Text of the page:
To make the biggest impact, reduce the level of fragrances in a home. Try to purchase products without synthetic or natural fragrance, scent-free items help clean up your air. When you see the word fragrance on a bottle, the most common ingredient is Toluene-A VOC. However, there’s no way of looking at the word fragrance and knowing how many chemicals it contains. There may be as many as 600 different chemicals in a fragrance blend, which all adds to your total VOC level. Recently, organizations like U.S. Green Building and the LEED Council formulated standards and guidelines for homes to help determine acceptable TVOC levels for homes and current chemicals that should be tested. Currently, some European communities think TVOC levels should be as low as 300 nanograms per liter; if you’re purchasing fragranced products, you may reach your total VOC limit for the day before you even step out of the shower.
Caroline Blazovsky is nationally recognized as America’s Healthy Home Expert. She is a home investigator and media personality promoting healthier homes throughout the U.S. She has been featured in AARP, Shape, SiriusXM, House Smarts TV, The Jenny McCarthy Show, Reader’s Digest and many podcasts, radio and print interviews. With more than 19 years of experience, she is a council-certified Mold Remediator and Indoor Environmentalist Investigator with graduate Sustainable Design certification from Boston Architectural College. She’s also credentialed through the National Environmental Health Association as a Healthy Homes Specialist. Caroline is a board member of the ACAC, as well as a founding member and scientific contributor to the national IAQA Public Education Committee. She resides as CEO of My Healthy Home, a company specializing in indoor air quality products, consultations and services. In her spare time, she is a graduate candidate in Public Health at the Keck School of Medicine at the University of Southern California. Her focus is working with physicians, homeowners, other building professionals and the public to improve wellness through home environments.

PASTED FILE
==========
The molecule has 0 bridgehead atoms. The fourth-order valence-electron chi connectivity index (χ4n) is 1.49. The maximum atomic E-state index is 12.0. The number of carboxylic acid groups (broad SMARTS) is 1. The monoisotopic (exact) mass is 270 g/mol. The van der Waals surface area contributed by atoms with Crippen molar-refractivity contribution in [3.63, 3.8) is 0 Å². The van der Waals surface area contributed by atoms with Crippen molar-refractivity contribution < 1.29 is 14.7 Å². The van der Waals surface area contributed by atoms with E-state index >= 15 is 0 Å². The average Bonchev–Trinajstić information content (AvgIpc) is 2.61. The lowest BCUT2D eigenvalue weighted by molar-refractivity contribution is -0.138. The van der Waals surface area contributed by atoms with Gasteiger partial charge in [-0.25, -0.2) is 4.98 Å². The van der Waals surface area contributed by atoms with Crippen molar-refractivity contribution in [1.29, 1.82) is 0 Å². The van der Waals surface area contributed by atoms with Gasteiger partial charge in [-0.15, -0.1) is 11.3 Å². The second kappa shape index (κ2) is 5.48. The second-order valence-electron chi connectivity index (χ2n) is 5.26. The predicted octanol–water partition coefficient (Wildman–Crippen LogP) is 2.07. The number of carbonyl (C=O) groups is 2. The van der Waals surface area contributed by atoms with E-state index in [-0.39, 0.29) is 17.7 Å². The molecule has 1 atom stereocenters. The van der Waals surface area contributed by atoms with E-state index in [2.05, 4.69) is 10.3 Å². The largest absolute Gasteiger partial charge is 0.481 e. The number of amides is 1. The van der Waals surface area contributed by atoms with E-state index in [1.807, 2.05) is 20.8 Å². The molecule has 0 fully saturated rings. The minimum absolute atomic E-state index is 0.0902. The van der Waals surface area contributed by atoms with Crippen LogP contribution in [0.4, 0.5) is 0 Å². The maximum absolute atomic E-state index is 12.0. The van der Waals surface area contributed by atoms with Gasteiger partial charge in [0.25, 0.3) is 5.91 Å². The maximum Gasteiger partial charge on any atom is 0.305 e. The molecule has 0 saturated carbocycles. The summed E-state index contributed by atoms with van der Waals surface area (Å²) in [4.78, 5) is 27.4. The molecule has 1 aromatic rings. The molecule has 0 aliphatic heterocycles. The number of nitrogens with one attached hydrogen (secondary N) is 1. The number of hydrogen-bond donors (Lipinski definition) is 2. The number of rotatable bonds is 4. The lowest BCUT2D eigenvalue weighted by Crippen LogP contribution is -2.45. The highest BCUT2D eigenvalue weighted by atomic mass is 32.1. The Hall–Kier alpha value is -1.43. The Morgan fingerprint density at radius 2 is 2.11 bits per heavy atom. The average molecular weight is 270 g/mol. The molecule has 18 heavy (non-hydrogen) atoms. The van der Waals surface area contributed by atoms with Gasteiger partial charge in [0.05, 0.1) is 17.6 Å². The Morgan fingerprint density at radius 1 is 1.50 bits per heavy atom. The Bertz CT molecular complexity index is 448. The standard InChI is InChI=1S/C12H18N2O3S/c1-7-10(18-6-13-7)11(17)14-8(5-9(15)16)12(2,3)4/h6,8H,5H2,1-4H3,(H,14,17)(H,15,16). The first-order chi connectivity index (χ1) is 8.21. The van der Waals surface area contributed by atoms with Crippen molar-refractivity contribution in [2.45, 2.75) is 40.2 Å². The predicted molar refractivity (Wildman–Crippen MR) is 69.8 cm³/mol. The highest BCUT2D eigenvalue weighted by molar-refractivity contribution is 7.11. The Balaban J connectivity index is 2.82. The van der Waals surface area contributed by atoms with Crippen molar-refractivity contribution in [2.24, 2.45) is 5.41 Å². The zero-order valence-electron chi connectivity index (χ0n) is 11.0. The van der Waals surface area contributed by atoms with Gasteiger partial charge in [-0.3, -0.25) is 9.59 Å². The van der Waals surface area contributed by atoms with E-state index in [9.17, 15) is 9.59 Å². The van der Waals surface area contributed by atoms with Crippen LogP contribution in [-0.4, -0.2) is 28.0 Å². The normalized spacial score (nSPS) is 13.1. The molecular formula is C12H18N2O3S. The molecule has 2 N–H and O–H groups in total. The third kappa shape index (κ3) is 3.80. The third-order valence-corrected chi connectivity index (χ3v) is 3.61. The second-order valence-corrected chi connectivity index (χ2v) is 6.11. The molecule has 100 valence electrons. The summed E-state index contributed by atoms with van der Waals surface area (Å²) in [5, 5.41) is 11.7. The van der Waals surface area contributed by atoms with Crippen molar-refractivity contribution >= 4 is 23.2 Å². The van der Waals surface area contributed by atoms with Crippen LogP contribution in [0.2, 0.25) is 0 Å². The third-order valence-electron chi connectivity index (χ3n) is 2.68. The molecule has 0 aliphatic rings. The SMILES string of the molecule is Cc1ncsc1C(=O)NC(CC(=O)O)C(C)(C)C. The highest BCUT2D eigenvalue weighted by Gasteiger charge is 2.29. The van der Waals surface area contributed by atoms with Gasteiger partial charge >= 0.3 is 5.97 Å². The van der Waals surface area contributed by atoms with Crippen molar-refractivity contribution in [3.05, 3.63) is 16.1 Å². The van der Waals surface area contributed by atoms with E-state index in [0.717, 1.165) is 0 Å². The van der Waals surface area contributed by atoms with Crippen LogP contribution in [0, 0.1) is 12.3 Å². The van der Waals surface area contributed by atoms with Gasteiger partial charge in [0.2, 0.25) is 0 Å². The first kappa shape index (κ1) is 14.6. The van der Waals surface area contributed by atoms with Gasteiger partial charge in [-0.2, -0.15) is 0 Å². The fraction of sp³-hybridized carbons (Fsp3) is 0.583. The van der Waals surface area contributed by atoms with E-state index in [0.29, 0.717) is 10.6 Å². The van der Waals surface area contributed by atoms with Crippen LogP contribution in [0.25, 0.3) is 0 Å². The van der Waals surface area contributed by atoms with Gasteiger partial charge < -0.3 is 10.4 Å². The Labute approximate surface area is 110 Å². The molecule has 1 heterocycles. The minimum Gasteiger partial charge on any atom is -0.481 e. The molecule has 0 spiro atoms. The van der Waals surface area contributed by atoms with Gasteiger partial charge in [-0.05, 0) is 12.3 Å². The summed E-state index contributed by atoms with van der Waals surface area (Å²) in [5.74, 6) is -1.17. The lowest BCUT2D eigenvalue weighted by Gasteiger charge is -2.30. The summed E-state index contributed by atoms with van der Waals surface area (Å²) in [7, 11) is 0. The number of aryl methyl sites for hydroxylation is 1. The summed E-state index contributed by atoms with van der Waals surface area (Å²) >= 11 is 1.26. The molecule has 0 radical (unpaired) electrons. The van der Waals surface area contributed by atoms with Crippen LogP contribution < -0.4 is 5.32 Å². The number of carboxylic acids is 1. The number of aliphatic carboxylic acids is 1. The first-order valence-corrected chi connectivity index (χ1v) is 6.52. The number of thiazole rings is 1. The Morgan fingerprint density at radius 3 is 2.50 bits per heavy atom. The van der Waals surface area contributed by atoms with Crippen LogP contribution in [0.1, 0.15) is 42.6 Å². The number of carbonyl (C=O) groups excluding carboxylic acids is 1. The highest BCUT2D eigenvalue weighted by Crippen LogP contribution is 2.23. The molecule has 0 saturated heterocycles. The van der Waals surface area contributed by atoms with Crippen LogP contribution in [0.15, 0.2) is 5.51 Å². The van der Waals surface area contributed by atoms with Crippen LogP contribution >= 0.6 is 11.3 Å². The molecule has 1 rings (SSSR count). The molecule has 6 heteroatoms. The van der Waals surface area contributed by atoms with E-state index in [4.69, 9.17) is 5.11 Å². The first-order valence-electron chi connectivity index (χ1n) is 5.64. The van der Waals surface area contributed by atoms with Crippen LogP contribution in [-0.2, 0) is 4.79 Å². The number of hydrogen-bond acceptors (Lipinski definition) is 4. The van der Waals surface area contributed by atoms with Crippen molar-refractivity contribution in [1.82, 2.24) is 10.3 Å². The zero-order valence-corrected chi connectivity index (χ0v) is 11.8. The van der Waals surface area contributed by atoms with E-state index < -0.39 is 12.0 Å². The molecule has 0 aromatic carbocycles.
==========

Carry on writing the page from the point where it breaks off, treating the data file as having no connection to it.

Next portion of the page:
Consider improving wellness and consult with her on testing for contaminants in the home, reducing allergens and chemicals, improving indoor air and water quality, mold and using environmentally friendly building materials and products. For more information or for a consultation, call 866-743-8563 or visit MyHealthyHome.info or HealthyHomeExpert.com or follow at Facebook.com/myhealthyhome, Twitter.com/healthyhomeexp, Instagram.com/HealthyHomeExpert or YouTube.com/channel/UCekGSWthDRgp4c_03MJ4cxA. See ad, page 17.